Day Star

I didn't have a chance to do any stargazing last night, however, I was able to do a little stargazing yesterday afternoon. My Coronado Personal Solar Telescope (PST) is always set up on a camera tripod in our dining room ready to check out the star that powers all life on this planet - the Sun.

I saw several tall spikes along the Southeast limb (these were approximately 40,000-50,000 miles high) along with a huge prominence along the Southwest limb that looked like a wall (this prominence was approximately 60,000-80,000 miles high and just as wide). To put the size of these prominences in perspective, our Earth is just under 8,000 miles in diameter, so these prominences were massive. There was only one sunspot visible on the surface but, as always, the view was spectacular and awe-inspiring.

Prominences are gas eruptions that reach out from the surface of the Sun into space. Scientists are almost certain that these eruptions are caused by twisting magnetic fields, although the exact science behind their formation and life history is still to be determined. The Sun is a huge ball of gas with a core that is basically solid (14 times the density of lead) and it rotates faster at the center than at the poles. It takes about 25 days for a point at the equator to make a complete revolution and about 35 days for a point near the poles to make the same revolution. Because the Sun has a very strong magnetic field (as does the Earth), scientists speculate that this variance in the rotation rates twists and mangles the magnetic fields, causing most of the Solar activity we can observe - prominences, sun spots, Solar flares and Coronal Mass Ejections.

With my PST, I can routinely observe prominences, filaments, sun spots, plages and surface granulation. Prominences are gas eruptions viewed along the perimeter of the Sun against the black of space, and so stand out very well with great detail. When the same eruptions are viewed directly above the Solar disc, they are called filaments and look like large cracks in the surface. Prominences live for a couple of hours to a couple of weeks and therefore, its usually not possible to see them change shape in a single observing session. But over time, changes can be observed and they come in many different shapes and sizes. I have seen prominences that look like trees, fountains, clouds floating in space, loops, spikes and more. One of the coolest things Ive seen is a prominence with the upper part broken away from the base floating off into space.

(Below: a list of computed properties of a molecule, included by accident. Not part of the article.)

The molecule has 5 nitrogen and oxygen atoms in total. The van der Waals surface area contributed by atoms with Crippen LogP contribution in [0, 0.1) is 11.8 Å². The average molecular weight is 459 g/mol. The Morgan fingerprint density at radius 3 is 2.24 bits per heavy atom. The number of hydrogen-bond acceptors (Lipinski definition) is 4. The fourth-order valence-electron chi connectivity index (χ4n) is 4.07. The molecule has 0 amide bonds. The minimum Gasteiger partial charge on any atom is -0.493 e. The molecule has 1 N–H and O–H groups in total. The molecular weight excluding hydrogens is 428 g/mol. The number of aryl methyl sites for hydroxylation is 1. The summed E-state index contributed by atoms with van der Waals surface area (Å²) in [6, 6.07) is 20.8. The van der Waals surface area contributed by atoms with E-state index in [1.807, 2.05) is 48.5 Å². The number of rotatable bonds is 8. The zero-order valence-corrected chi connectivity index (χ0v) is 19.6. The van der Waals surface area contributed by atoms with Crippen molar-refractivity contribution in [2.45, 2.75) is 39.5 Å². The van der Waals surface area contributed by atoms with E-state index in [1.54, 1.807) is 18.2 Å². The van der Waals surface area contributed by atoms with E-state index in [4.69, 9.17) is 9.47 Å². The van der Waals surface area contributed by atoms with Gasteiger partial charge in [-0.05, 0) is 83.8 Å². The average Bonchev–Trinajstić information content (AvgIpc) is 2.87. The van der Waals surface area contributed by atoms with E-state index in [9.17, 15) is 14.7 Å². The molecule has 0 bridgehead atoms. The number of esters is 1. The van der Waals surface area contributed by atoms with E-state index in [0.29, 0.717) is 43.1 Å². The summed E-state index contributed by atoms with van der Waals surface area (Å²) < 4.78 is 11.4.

Sun spots in the PST are little black dots, each one about the size of Earth, in other words, tiny pinpoints. Sun spots are cooler areas on the surface and they usually form in pairs which are oppositely charged - one positive and one negative. The sun spots go through an 11 year cycle and right now, we are at Solar Minimum with very few sun spots and relatively low Solar activity. For the next four or five years, Solar activity will be on the rise and Im really looking forward to following this progress in my PST. I just bought the scope last year and I havent had the chance to see the Sun in a really active period. I can also observe plages, which are hot spots that surround sun spots and appear almost like ripples in water. They are much lighter in color than the rest of the surface. Surface granulation is also visible in the PST which is called the orange peel effect. Most of the surface of the Sun is boiling in huge convection cells very similar to boiling water except at a much slower rate and on a much greater scale. Solar flares are also visible in the PST but it takes a lot of luck to see these. Unlike prominences, these happen very quickly so you have to be looking at the right time to observe one and I have yet to do so.

I love stargazing at night but the view is almost always static, unless a meteor shower is going on or a satellite passes overhead (or through your eyepiece!). The view of the Sun changes on a daily and sometimes hourly basis and so is very dynamic and exciting to watch. If youd like to see some really spectacular solar imagery, you can visit the website of the Solar and Heliospheric Observatory at The SOHO is a space telescope like the Hubble telescope except that its much farther away from the Earth and it only watches the Sun, along with any comets or planets that happen to be near the Sun. At the SOHO website, youll see images taken at different wavelengths which means you can view different aspects of Solar activity.